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than a mere house of worship, or an architectural ornament. It was the monument of his national pride keeping fresh in his memory the ancient glories of his people; in prosperity and adversity reminding him of the great Being who had conducted his fathers upon their weary pilgrimage in the cloud by day, and the pillar of fire by night. In war, a glance at its fair proportions aroused him to new courage against the invaders of his country, even when overwhelmed in battle and surrounded by heaps of the dying.
Passing on among the nations of antiquity, we behold in like manner the most splendid productions of Grecian art everywhere consecrated to the popular deities. As we wander among the ruins of these lordly piles, we are carried back in imagination into far distant times, and placed in the midst of States which have long since crumbled away, and over which Time has thrown, so to speak, a mantle of ivy, rendering them doubly sacred and interesting. We are transported to a country beautiful in landscape, and grove, and placid river, under a sky of the deepest hue, and in a most genial and sunny climate. Around us rise up the thousand divinities who peopled this favored region,
“ The oak-crowned sisters, and their chaste-eyed queen,
Peeping from forth their alleys green.” Faun and dryad, god and goddess, nymph and siren, the Eternal Thunderer, and Phæbus of the silver bow, pass like some bright vision before our delightful fancy. The nation who originated this mythology are recalled to our minds ; that elegant people, the prevailing trait in whose character was a love of the beautiful, and all whose conceptions were breathed upon by the life-giving spirit of poetry, Their sages, their poets, their orators, sit at our side, and utter in our ears those burning words, which were divinely spoken in far antiquity. We love, in imagination, to clear away the rubbish which ages have thrown around their stately temples, their fountains and statues, their courts of law, their magnificent public and private edifices, and to picture them to our minds in all the freshness and beauty of youth. We are filled with a pleasing wonder at the busy crowd which wanders through the long porticoes and colonnades, now listening intently to the teacher of some new philosophy, and now drinking in the words of wis. dom which fall more sweetly than honey from the lips of some hoaryheaded sage. We are impressed with the deepest awe and solemnity as we stand by the Bema or pulpit of the orator, for we remember that there Demosthenes fired the hearts of his countrymen with lofty patriotism; and St. Paul spoke to the Athenians concerning the unknown God whom they ignorantly worshiped.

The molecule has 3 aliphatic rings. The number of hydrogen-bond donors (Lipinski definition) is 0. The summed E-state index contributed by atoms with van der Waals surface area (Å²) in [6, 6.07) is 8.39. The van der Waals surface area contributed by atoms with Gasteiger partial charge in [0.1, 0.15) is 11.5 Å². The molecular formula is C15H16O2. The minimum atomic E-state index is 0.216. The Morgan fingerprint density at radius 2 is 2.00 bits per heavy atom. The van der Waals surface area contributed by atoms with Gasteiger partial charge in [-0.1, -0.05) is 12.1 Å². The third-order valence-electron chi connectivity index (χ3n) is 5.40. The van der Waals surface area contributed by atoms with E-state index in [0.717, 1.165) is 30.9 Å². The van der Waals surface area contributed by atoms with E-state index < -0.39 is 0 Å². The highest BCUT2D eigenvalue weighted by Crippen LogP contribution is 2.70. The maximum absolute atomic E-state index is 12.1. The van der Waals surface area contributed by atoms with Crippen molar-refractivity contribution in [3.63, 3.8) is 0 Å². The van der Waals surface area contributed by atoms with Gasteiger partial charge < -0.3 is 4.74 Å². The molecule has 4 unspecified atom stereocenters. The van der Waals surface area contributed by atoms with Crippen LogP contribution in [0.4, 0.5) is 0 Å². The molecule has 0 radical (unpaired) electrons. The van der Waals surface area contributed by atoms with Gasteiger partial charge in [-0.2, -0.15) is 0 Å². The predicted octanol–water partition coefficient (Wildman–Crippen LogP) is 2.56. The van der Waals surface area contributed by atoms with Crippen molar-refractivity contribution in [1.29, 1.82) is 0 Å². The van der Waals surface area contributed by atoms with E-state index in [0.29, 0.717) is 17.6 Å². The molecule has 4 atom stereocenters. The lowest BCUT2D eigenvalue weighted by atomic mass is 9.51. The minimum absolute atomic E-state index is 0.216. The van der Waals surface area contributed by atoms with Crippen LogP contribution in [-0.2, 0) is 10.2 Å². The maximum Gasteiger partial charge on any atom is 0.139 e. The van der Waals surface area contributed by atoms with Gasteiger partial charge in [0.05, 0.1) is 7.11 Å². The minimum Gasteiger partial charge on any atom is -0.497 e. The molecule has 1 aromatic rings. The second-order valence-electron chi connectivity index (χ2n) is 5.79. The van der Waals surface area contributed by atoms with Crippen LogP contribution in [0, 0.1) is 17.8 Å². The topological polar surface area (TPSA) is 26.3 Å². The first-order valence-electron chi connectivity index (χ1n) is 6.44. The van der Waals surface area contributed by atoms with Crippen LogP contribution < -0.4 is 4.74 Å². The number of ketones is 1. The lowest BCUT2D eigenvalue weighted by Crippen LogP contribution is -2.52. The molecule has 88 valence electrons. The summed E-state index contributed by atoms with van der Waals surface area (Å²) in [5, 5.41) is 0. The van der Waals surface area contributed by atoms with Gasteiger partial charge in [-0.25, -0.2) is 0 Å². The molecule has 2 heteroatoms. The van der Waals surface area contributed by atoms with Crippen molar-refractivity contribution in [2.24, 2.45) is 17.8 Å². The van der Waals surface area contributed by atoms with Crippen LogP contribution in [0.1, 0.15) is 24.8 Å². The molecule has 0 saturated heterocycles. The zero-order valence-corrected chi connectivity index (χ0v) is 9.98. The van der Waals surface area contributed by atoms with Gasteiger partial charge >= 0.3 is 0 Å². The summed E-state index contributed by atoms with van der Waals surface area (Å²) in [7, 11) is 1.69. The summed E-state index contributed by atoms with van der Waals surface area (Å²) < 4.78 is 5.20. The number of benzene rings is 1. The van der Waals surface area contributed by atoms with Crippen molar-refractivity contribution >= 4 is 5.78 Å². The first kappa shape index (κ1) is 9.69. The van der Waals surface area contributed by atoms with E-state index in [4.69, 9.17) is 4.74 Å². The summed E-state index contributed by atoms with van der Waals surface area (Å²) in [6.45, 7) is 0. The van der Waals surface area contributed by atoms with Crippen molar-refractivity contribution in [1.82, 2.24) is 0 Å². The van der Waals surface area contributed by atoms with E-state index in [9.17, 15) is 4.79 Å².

It is a fact worthy of notice, that every work of Architecture is in some measure an index of the character of the people who built it. Thus the temples of which I have been speaking, light, graceful, highly ornamented, are the conceptions of an elegant and refined nation, whose mythology was the most beautiful of all forms of paganism. On the other hand, the sacred Architecture of the Romans, which next claims our attention, was of a simple, stately, commanding order, and tells us of the grave and haughty nation who had conquered the world ; in the same manner as the words of their language, few in number, but long, sonorous, rolling as it were from the tongue, are the peculiar property of kings and orators. The latter were by nature a manly and warlike, rather than a luxurious and cultivated people ; while the Greek was reciting verses, passing criticisms upon paintings and statuary, or reclining gracefully by some marble fountain, the Roman was wading through rivers, traversing the everlasting snows of the Alps, and planting the standard of his country in the very heart of foreign nations. Thus was it in the days of the republic, which are also the days of their glory ; with the empire, luxury and effeminacy entered, and spread like some soul leprosy over camp and court, palace and hut, monarch and subject. Under their wasting influence all the virtue and simplicity of the ancient people departed, and the most unblushing vice and profligacy pervaded all ranks of society, until the Eternal City, which had been long tottering by her own weakness and enervation, sell an easy prey to the barbarous hordes of the North.
What a feeling of melancholy is apt to steal over us as we thus recall the history of the nations of antiquity, and reflect that they are gone forever-that all their pomp and splendor, like some brilliant phantasmagoria, have swept across the scene and passed away, leaving behind them gloom and desolation ! Every eye darkened, that once flashed with the fire of intellect within ; every hand palsied, that once moulded the marble into exquisite forms of life ; every head laid low, that once rose loftily in the pride of conscious virtue! Earth to earth, ashes to ashes, uno èv ĉis to undev, dust to dust. Where once towered stately cities, the ivy creeps over shattered arch and ruined column, and fragment of sculpture half buried in the earth ; where once were heard the highest strains of eloquence which human lips ever uttered, or upon the battlefield where the most heroic blood was shed, the traveler from a far distant country stands to sketch a dismantled ruin. Alas for that proud Capitol, the queen of nations and the mother of arts; the centre of refinement and the home of the scholar; the birthplace of liberty and the nurse of warlike valor; now the last stronghold of a base superstition. Alas for that Senate Chamber, now crumbled to decay, where once rose the proud form of the “man of Arpinum," the orator, the statesman, the patriot, and the sage ; one while, like some avenging Deity, hurling thunderbolts of indignation at the traitor Catiline, and anon turning, and in silvery and persuasive accents, discoursing sweetly of death and immortality, and the meeting of long-lost friends beyond the grave.